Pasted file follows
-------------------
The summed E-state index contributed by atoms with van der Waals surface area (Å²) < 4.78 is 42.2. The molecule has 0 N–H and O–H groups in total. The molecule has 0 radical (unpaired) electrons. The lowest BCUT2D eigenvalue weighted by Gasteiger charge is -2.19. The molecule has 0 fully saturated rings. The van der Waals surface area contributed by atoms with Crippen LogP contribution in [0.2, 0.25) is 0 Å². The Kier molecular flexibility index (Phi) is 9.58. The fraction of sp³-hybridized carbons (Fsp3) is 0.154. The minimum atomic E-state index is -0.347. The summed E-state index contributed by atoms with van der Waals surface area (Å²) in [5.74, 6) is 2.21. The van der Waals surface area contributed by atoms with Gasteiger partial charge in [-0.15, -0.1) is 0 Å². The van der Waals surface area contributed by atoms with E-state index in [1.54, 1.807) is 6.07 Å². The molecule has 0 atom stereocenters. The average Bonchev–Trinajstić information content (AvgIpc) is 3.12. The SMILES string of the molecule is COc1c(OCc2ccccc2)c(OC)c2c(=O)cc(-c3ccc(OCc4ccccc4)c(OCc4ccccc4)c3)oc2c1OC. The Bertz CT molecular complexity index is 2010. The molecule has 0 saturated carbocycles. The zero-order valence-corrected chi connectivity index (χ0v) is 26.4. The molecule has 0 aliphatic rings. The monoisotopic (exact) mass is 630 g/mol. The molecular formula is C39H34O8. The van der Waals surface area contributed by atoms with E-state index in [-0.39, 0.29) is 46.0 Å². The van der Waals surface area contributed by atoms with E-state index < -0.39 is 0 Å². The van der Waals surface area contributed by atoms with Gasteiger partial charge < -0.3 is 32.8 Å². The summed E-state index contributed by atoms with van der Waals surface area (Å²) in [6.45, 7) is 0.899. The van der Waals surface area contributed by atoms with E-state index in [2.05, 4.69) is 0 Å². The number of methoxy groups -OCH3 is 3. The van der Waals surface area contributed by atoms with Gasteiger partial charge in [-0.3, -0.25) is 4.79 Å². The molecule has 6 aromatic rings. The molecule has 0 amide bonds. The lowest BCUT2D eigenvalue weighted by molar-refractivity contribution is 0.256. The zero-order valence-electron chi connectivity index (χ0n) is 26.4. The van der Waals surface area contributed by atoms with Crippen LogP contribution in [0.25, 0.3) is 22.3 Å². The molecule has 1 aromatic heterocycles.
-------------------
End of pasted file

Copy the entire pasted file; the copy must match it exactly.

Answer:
The summed E-state index contributed by atoms with van der Waals surface area (Å²) < 4.78 is 42.2. The molecule has 0 N–H and O–H groups in total. The molecule has 0 radical (unpaired) electrons. The lowest BCUT2D eigenvalue weighted by Gasteiger charge is -2.19. The molecule has 0 fully saturated rings. The van der Waals surface area contributed by atoms with Crippen LogP contribution in [0.2, 0.25) is 0 Å². The Kier molecular flexibility index (Phi) is 9.58. The fraction of sp³-hybridized carbons (Fsp3) is 0.154. The minimum atomic E-state index is -0.347. The summed E-state index contributed by atoms with van der Waals surface area (Å²) in [5.74, 6) is 2.21. The van der Waals surface area contributed by atoms with Gasteiger partial charge in [-0.15, -0.1) is 0 Å². The van der Waals surface area contributed by atoms with E-state index in [1.54, 1.807) is 6.07 Å². The molecule has 0 atom stereocenters. The average Bonchev–Trinajstić information content (AvgIpc) is 3.12. The SMILES string of the molecule is COc1c(OCc2ccccc2)c(OC)c2c(=O)cc(-c3ccc(OCc4ccccc4)c(OCc4ccccc4)c3)oc2c1OC. The Bertz CT molecular complexity index is 2010. The molecule has 0 saturated carbocycles. The zero-order valence-corrected chi connectivity index (χ0v) is 26.4. The molecule has 0 aliphatic rings. The monoisotopic (exact) mass is 630 g/mol. The molecular formula is C39H34O8. The van der Waals surface area contributed by atoms with E-state index in [-0.39, 0.29) is 46.0 Å². The van der Waals surface area contributed by atoms with E-state index < -0.39 is 0 Å². The van der Waals surface area contributed by atoms with Gasteiger partial charge < -0.3 is 32.8 Å². The summed E-state index contributed by atoms with van der Waals surface area (Å²) in [6.45, 7) is 0.899. The van der Waals surface area contributed by atoms with E-state index in [2.05, 4.69) is 0 Å². The number of methoxy groups -OCH3 is 3. The van der Waals surface area contributed by atoms with Gasteiger partial charge in [-0.3, -0.25) is 4.79 Å². The molecule has 6 aromatic rings. The molecule has 0 amide bonds. The lowest BCUT2D eigenvalue weighted by molar-refractivity contribution is 0.256. The zero-order valence-electron chi connectivity index (χ0n) is 26.4. The van der Waals surface area contributed by atoms with Crippen LogP contribution in [0.25, 0.3) is 22.3 Å². The molecule has 1 aromatic heterocycles.